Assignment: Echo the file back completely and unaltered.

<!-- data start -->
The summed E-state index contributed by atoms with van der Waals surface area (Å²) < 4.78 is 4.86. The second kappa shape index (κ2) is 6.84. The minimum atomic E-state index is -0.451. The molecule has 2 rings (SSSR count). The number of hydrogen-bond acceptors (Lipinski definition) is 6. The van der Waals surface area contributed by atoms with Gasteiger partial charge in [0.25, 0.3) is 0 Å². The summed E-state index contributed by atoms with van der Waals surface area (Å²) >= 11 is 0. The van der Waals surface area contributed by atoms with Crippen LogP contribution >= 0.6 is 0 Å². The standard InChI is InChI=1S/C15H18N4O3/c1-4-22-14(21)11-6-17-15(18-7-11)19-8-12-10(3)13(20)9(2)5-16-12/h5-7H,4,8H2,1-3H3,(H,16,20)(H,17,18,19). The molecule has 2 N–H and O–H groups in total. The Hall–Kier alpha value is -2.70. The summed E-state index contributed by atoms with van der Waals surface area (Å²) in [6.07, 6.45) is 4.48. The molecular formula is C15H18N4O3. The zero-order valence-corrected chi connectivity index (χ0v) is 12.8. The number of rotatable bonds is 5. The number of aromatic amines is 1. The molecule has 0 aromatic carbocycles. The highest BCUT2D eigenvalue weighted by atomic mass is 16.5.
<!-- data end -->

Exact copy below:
The summed E-state index contributed by atoms with van der Waals surface area (Å²) < 4.78 is 4.86. The second kappa shape index (κ2) is 6.84. The minimum atomic E-state index is -0.451. The molecule has 2 rings (SSSR count). The number of hydrogen-bond acceptors (Lipinski definition) is 6. The van der Waals surface area contributed by atoms with Gasteiger partial charge in [0.25, 0.3) is 0 Å². The summed E-state index contributed by atoms with van der Waals surface area (Å²) >= 11 is 0. The van der Waals surface area contributed by atoms with Crippen LogP contribution >= 0.6 is 0 Å². The standard InChI is InChI=1S/C15H18N4O3/c1-4-22-14(21)11-6-17-15(18-7-11)19-8-12-10(3)13(20)9(2)5-16-12/h5-7H,4,8H2,1-3H3,(H,16,20)(H,17,18,19). The molecule has 2 N–H and O–H groups in total. The Hall–Kier alpha value is -2.70. The summed E-state index contributed by atoms with van der Waals surface area (Å²) in [6.07, 6.45) is 4.48. The molecular formula is C15H18N4O3. The zero-order valence-corrected chi connectivity index (χ0v) is 12.8. The number of rotatable bonds is 5. The number of aromatic amines is 1. The molecule has 0 aromatic carbocycles. The highest BCUT2D eigenvalue weighted by atomic mass is 16.5.